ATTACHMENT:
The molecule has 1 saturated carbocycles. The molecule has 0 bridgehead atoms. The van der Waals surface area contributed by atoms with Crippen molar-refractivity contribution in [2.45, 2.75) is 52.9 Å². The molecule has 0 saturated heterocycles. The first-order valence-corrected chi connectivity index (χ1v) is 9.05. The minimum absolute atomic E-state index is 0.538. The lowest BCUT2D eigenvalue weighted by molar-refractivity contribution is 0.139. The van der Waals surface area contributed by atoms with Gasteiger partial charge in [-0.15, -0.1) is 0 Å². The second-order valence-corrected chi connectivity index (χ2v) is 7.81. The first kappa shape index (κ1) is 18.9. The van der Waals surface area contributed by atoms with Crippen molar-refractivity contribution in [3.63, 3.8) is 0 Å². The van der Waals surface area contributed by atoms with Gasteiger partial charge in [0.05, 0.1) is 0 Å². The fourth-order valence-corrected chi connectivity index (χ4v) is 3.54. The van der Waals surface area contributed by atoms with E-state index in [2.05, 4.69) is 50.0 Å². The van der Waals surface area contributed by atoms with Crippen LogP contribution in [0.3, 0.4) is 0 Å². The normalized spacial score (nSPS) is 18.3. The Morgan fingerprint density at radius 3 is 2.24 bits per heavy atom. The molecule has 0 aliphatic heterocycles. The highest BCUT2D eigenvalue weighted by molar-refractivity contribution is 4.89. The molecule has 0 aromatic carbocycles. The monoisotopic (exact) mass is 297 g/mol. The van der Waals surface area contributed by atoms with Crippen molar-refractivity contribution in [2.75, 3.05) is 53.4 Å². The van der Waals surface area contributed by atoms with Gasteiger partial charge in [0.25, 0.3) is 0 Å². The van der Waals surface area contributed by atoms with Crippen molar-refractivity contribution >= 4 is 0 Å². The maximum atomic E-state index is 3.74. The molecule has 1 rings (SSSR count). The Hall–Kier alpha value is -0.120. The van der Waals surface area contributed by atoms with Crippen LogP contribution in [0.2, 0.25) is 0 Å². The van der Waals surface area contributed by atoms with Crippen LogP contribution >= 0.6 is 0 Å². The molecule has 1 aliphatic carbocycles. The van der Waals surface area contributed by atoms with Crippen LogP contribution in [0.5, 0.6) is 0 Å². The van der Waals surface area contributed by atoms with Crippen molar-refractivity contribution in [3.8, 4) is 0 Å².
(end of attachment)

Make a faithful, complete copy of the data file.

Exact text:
The molecule has 1 saturated carbocycles. The molecule has 0 bridgehead atoms. The van der Waals surface area contributed by atoms with Crippen molar-refractivity contribution in [2.45, 2.75) is 52.9 Å². The molecule has 0 saturated heterocycles. The first-order valence-corrected chi connectivity index (χ1v) is 9.05. The minimum absolute atomic E-state index is 0.538. The lowest BCUT2D eigenvalue weighted by molar-refractivity contribution is 0.139. The van der Waals surface area contributed by atoms with Gasteiger partial charge in [-0.15, -0.1) is 0 Å². The second-order valence-corrected chi connectivity index (χ2v) is 7.81. The first kappa shape index (κ1) is 18.9. The van der Waals surface area contributed by atoms with Crippen molar-refractivity contribution in [3.63, 3.8) is 0 Å². The van der Waals surface area contributed by atoms with Gasteiger partial charge in [0.05, 0.1) is 0 Å². The fourth-order valence-corrected chi connectivity index (χ4v) is 3.54. The van der Waals surface area contributed by atoms with E-state index in [2.05, 4.69) is 50.0 Å². The van der Waals surface area contributed by atoms with Crippen LogP contribution in [0.3, 0.4) is 0 Å². The normalized spacial score (nSPS) is 18.3. The Morgan fingerprint density at radius 3 is 2.24 bits per heavy atom. The molecule has 0 aliphatic heterocycles. The highest BCUT2D eigenvalue weighted by molar-refractivity contribution is 4.89. The molecule has 0 aromatic carbocycles. The monoisotopic (exact) mass is 297 g/mol. The van der Waals surface area contributed by atoms with Crippen molar-refractivity contribution in [2.75, 3.05) is 53.4 Å². The van der Waals surface area contributed by atoms with Gasteiger partial charge in [0.25, 0.3) is 0 Å². The van der Waals surface area contributed by atoms with Crippen molar-refractivity contribution >= 4 is 0 Å². The maximum atomic E-state index is 3.74. The molecule has 1 rings (SSSR count). The Hall–Kier alpha value is -0.120. The van der Waals surface area contributed by atoms with Crippen LogP contribution in [0.2, 0.25) is 0 Å². The van der Waals surface area contributed by atoms with Crippen LogP contribution >= 0.6 is 0 Å². The molecule has 1 aliphatic carbocycles. The van der Waals surface area contributed by atoms with Crippen LogP contribution in [0.5, 0.6) is 0 Å². The van der Waals surface area contributed by atoms with Crippen molar-refractivity contribution in [3.8, 4) is 0 Å².